Things came together rapidly, for a war. Four days later, Lévy was flying a rebel general onto the freezing tarmac at Le Bourget, the Teterboro of Paris, for a meeting he had brokered with Hillary Clinton, and soon the Americans were committed; a few days later, Sarkozy called Lévy to tell him that the U.N. Security Council was in agreement. “I am proud of my country,” Lévy told his president. On March 19, the intervention began. Sarkozy had just done what Lévy had spent three decades urging politicians to do—had used the West’s military power to help avert an impending massacre. Lévy was quick to point out, to anyone who asked, that this would not alter his opposition to Sarkozy’s bid for reelection.
This is the story that Lévy has since unfurled, bannerlike, against a backdrop of official no-comments. Through reports in Le Monde, the countervailing perspective of the French bureaucracy has since emerged: They were planning a Libyan intervention all along, and Lévy’s actions were a sideshow. But the circumstantial evidence inclines Lévy’s way. For the war’s six-month duration, Lévy was Sarkozy’s exhorter and confessor in Paris, at crucial moments taking three calls a day from the French president, and his tour guide in Tripoli. “They say they had plans,” Lévy told me. “Okay, why not? It is a defense ministry. They have plans for literally everything: invading Vanuatu, repelling Mauritius, and so on.” He shrugged. “So?”
Wars are no longer supposed to begin like this. They are exercises in national interest and self-defense, not personal morality and valor. They are the product of military plans, not proddings from celebrity philosophers. And yet Libya—so far the most aggressive humanitarian intervention of the 21st century—depended not on any broad public movement nor any urgent security threat. There was instead a chain of private conversations: Hillary Clinton moving Barack Obama, Nicolas Sarkozy moving Dmitri Medvedev, and at the chain’s inception this romantic propagandist, Bernard-Henri Lévy. “I think this war was probably launched by two statesmen,” Lévy told me. “Hillary Clinton and Sarkozy. More modestly, me.”*
“The Philosopher, the writer … Bernard-Henri Lévy!” It is late Thursday evening in the second week of November, in a television studio wedged into a theater upstairs at the Moulin Rouge. Lévy, the program’s special guest, is wearing the same costume he’s worn for the 35 years he’s been a public figure: a hand-tailored black Charvet suit, an open-neck white shirt unbuttoned to the region of the pancreas, and a wave of gray-black hair so structured it looks like you could surf it. Up close, you can see the effort the 63-year-old’s look requires—the dense mat of product in his hair, the architectured stitching that keeps the collar from slumping: In an old-regime way, the effort is the point.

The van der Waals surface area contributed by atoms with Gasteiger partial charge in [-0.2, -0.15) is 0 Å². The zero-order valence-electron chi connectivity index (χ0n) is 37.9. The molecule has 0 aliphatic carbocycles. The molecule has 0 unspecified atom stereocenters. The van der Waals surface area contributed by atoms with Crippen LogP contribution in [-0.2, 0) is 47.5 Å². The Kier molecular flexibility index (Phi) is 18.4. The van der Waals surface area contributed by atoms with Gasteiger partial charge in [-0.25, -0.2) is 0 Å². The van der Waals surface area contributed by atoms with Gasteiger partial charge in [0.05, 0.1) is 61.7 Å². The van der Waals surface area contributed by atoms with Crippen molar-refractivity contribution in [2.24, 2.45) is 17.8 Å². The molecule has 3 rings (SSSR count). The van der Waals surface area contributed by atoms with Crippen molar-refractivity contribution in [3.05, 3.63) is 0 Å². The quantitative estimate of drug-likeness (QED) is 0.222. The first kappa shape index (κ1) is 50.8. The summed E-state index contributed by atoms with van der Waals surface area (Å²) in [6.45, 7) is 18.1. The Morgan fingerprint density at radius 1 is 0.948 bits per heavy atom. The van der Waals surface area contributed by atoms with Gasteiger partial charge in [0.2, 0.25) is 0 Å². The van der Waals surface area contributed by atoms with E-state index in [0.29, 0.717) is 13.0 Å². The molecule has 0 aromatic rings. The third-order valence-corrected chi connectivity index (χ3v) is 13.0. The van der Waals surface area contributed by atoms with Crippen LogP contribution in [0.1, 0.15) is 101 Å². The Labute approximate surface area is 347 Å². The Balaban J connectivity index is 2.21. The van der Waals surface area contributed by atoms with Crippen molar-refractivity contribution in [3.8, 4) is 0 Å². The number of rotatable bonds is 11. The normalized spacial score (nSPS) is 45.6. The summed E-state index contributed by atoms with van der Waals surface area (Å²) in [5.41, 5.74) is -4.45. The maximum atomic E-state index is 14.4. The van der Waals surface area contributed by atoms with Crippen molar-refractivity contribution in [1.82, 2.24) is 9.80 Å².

This is the taping of a Saturday-night talk show called On N’est Pas Couché—which translates roughly to “We’re Still Up”—and it resembles Bill Maher’s show, if Maher had the antic energy of an activated Pez dispenser. When Lévy was young, philosophers were often on French television, but the country’s culture has evolved; one of Lévy’s co-panelists, the film director Mathieu Kassovitz, is wearing a T-shirt, and at one point a few young men in the audience are expelled for drunken heckling. The set is a purple-and-silver Art Deco explosion. When Lévy enters, perfectly composed, the audience gives only perfunctory, producer-compelled applause. They are here for the Angela Merkel jokes; they will suffer the philosophy.
Lévy is interviewed by two young, female journalists, and the first question he gets, from Natacha Polony, is pointed: “What gives you the legitimacy to act as you do?” Wasn’t it strange that a private citizen could play the role he had in Libya? Wasn’t it naïve to ignore the rising threat of Sharia in Libya? The other journalist, Audrey Pulvar, asks Lévy what gave him the right to intervene in the affairs of state. “Because you are right, you are good, you are just?”
“No, no, no, no,” Lévy says. “My country, our country, for the first time since the American Revolution, has come to a foreign country to help a revolution, to help a war of liberation, and this is good, this is beautiful, this is noble …” He launches into what might be called the full Lévy, a detour from an isolated matter of current events into a whirlpool of historical allusions and philosophical first principles. Soon there are references to Malraux, Hemingway, and Orwell, and at five separate points he invokes human rights, les droits de l’homme. Pascal Bruckner, another French philosopher and often an ally of Lévy’s, notes that this is Lévy’s natural mode. “Elections, discussions with the unions, economic problems—all these problems do not interest him,” he says. What Lévy has instead is “a will to turn politics into an epic, and to abandon everything that is prosaic.” It is an entrancing thing to watch; for an extended moment at the studio, the camera fixes on a close-up of Lévy’s expressive hands.
*This article has been corrected to show that Lévy said the Libyan war was launched by two, not three, statesmen.